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The Deacon's Bench

bloc_visitation-1.jpg Years ago, when I was working at CBS, they came up with a brilliant advertising campaign for the network. It was so successful, they actually used it for a couple of years. Instead of pushing the idea that this was just a TV network, in a box in your living room, they took a different approach, something that was both subtle and surprising. The ad slogan used just two words to convey everything that CBS was meant to represent: “Welcome home.”

The idea was that this was a place to return to after a long day at work…a place with familiar faces and characters and settings. It was a soft-sell approach, and something that many people found comforting and warm.

“Welcome home.”

It’s a sentiment a lot of us will be sharing in the week to come, as we travel to different places for Christmas, or as we open the door to see our children or parents or loved ones standing there.

“Welcome home.”

And it is a fitting sentiment for this Sunday’s gospel, which is all about the Visitation.

My favorite depiction of this event is a painting that was done by the Danish artist Carl Bloch  in the 19h century. It shows Mary at the foot of the stairs, outside Elizabeth’s house, gazing up at her cousin. And Elizabeth is at the top of the stairs, just outside the front door of her home, her arms flung wide open, a joyous grin on her face. You can almost hear her crying out, “Mary! Welcome!”

art homecoming.jpgA century later, Norman Rockwell would use that as the model for his famous painting of a soldier returning home from World War II. In his painting, called “The Homecoming,” the soldier arrives in a tenement neighborhood, carrying his bag, and he looks up at his mother, with her arms open, just like Elizabeth. You can almost hear her, crying out, “Welcome home!”

“Welcome home.”

As we draw closer to Christ’s birth, and the anticipation of Advent gives way to the joy of Christmas, those two words should be in our hearts, waiting to be spoken on our lips. Waiting to welcome Christ into our world.

It bears repeating: we aren’t just celebrating his birth. We aren’t re-enacting an event that had happened with camels and a crèche two thousand years ago. No. We are using this time to open ourselves to Christ once again – to make ourselves ready to receive the savior of the world into our hearts, and to anticipate his coming at the end of time. We prepare his way. We quiet the noise. We straighten the crooked paths of living, and level the ragged mountains of our existence, so he can find his way.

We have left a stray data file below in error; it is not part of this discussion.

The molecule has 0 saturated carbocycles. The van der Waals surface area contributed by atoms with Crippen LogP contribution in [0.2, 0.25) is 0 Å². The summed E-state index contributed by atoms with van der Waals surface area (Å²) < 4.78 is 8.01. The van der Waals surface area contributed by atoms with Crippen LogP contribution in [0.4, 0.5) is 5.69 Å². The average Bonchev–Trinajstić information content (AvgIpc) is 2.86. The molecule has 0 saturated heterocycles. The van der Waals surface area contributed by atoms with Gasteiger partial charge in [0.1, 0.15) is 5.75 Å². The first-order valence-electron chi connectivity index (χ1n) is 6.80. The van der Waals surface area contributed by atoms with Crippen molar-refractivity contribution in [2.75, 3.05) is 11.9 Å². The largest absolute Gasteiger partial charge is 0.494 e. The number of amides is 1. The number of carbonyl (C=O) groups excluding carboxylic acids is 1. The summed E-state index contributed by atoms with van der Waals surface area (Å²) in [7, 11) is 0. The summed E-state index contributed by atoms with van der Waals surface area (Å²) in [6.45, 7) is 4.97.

We do all this so that, five days from now, he will find his way, and we can greet him, standing at the threshold of our hearts with our arms wide open, crying out, “Welcome home!”

That was what Elizabeth was really doing when she greeted her young cousin at her home in the hill country of Judah. She knew she was beholding a miracle – just as she herself was carrying another miracle in her own womb.  Bloch’s image shows something improbable and beautiful – an older woman who is obviously and visibly pregnant, yet radiant with joy.

Of course, she also knew that she was greeting her Messiah.

Pope Benedict has written that the Visitation is more than just a trip into the country for a young girl from Nazareth.

As he explains, when Mary “set out in haste” to visit her cousin Elizabeth, she embarked on the world’s first Eucharistic procession. She carried Christ into the world. She was a living tabernacle. And so it is that her cousin became the first to experience Eucharistic adoration, and to share in the first Benediction. “Blessed are you,” she says to Mary. “Blessed is the fruit of your womb. Blessed are you who believed.” Three times, she speaks the word “Blessed.” I can’t help but be reminded of our own Benediction, when the bells ring three times, and then we chant the divine praises: “Blessed be God…”

Just as Elizabeth would be the mother of the voice crying in the wilderness – the voice preparing us for the Word – so here, she also gives voice to our own feelings of anticipation, and wonder, and hope.

“How does this happen to me?,” she asks. Any of us could ask the same question, as we kneel before the Eucharist — as we will in just a few moments — and behold, as Elizabeth did, our savior in our midst.

How does this happen to me? Lord, I am not worthy…

We still have a few days left to prepare for Christmas – and for Christ. We can never be worthy of him. But we can be ready.

I pray that we will be — so that when that wondrous moment arrives on December 25th, when we celebrate his entry into our world, we may also celebrate Christ’s entry into our hearts. Then we will open our arms to him with joy and with gratitude, welcoming him to the place where he longs to dwell.

Then we can say to him, at last:

“Welcome home!”

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